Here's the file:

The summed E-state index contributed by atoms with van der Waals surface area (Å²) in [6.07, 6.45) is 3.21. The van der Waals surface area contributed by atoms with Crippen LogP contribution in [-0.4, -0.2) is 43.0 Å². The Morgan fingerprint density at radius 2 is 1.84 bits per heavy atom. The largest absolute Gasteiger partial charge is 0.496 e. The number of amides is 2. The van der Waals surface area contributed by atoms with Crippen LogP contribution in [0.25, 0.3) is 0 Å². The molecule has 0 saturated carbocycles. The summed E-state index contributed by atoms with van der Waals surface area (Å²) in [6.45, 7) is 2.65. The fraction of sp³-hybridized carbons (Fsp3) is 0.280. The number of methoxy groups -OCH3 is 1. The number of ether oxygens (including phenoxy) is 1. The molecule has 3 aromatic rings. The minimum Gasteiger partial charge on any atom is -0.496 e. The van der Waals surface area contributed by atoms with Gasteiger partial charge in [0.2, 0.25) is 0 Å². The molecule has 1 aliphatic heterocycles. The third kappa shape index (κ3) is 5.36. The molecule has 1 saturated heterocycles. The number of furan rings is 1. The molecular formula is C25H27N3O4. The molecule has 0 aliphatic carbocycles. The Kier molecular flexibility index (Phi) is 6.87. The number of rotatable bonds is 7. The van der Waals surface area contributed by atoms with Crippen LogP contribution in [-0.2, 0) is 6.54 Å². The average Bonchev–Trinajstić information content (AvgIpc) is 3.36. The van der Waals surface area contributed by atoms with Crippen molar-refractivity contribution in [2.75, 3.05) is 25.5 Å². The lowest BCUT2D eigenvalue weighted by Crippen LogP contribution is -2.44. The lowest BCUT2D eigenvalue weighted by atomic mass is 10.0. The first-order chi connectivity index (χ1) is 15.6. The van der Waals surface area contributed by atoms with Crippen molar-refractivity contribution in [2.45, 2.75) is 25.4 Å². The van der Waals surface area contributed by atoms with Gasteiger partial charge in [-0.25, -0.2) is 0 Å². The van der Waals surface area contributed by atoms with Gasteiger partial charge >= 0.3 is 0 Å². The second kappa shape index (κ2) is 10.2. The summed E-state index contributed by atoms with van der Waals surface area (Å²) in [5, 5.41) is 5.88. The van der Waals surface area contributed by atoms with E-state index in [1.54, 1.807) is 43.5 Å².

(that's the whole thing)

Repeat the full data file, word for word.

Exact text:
The summed E-state index contributed by atoms with van der Waals surface area (Å²) in [6.07, 6.45) is 3.21. The van der Waals surface area contributed by atoms with Crippen LogP contribution in [-0.4, -0.2) is 43.0 Å². The Morgan fingerprint density at radius 2 is 1.84 bits per heavy atom. The largest absolute Gasteiger partial charge is 0.496 e. The number of amides is 2. The van der Waals surface area contributed by atoms with Crippen LogP contribution in [0.25, 0.3) is 0 Å². The molecule has 0 saturated carbocycles. The summed E-state index contributed by atoms with van der Waals surface area (Å²) in [6.45, 7) is 2.65. The fraction of sp³-hybridized carbons (Fsp3) is 0.280. The number of methoxy groups -OCH3 is 1. The number of ether oxygens (including phenoxy) is 1. The molecule has 3 aromatic rings. The minimum Gasteiger partial charge on any atom is -0.496 e. The van der Waals surface area contributed by atoms with Gasteiger partial charge in [0.2, 0.25) is 0 Å². The molecule has 1 aliphatic heterocycles. The third kappa shape index (κ3) is 5.36. The molecule has 1 saturated heterocycles. The number of furan rings is 1. The molecular formula is C25H27N3O4. The molecule has 0 aliphatic carbocycles. The Kier molecular flexibility index (Phi) is 6.87. The number of rotatable bonds is 7. The van der Waals surface area contributed by atoms with Crippen LogP contribution in [-0.2, 0) is 6.54 Å². The average Bonchev–Trinajstić information content (AvgIpc) is 3.36. The van der Waals surface area contributed by atoms with Crippen molar-refractivity contribution in [2.75, 3.05) is 25.5 Å². The lowest BCUT2D eigenvalue weighted by Crippen LogP contribution is -2.44. The lowest BCUT2D eigenvalue weighted by atomic mass is 10.0. The first-order chi connectivity index (χ1) is 15.6. The van der Waals surface area contributed by atoms with Crippen molar-refractivity contribution in [2.45, 2.75) is 25.4 Å². The van der Waals surface area contributed by atoms with Gasteiger partial charge in [-0.25, -0.2) is 0 Å². The van der Waals surface area contributed by atoms with Gasteiger partial charge >= 0.3 is 0 Å². The second kappa shape index (κ2) is 10.2. The summed E-state index contributed by atoms with van der Waals surface area (Å²) in [5, 5.41) is 5.88. The van der Waals surface area contributed by atoms with E-state index in [1.54, 1.807) is 43.5 Å².